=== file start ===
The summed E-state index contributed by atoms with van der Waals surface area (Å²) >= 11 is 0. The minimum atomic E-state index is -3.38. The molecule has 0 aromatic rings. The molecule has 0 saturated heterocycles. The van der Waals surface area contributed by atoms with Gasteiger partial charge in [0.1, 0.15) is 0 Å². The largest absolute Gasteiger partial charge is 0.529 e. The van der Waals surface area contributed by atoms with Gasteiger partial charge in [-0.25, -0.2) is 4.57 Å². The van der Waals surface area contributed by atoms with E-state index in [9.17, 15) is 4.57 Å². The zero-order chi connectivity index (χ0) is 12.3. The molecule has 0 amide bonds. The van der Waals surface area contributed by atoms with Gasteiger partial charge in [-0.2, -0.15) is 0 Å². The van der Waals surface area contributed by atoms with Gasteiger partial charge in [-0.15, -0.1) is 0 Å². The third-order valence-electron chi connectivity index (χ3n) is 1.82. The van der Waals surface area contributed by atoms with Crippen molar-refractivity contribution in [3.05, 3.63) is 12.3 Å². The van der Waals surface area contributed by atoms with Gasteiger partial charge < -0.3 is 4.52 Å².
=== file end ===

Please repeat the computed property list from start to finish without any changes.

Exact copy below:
The summed E-state index contributed by atoms with van der Waals surface area (Å²) >= 11 is 0. The minimum atomic E-state index is -3.38. The molecule has 0 aromatic rings. The molecule has 0 saturated heterocycles. The van der Waals surface area contributed by atoms with Gasteiger partial charge in [0.1, 0.15) is 0 Å². The largest absolute Gasteiger partial charge is 0.529 e. The van der Waals surface area contributed by atoms with Gasteiger partial charge in [-0.25, -0.2) is 4.57 Å². The van der Waals surface area contributed by atoms with E-state index in [9.17, 15) is 4.57 Å². The zero-order chi connectivity index (χ0) is 12.3. The molecule has 0 amide bonds. The van der Waals surface area contributed by atoms with Gasteiger partial charge in [-0.2, -0.15) is 0 Å². The van der Waals surface area contributed by atoms with Gasteiger partial charge in [-0.15, -0.1) is 0 Å². The third-order valence-electron chi connectivity index (χ3n) is 1.82. The van der Waals surface area contributed by atoms with Crippen molar-refractivity contribution in [3.05, 3.63) is 12.3 Å². The van der Waals surface area contributed by atoms with Gasteiger partial charge < -0.3 is 4.52 Å².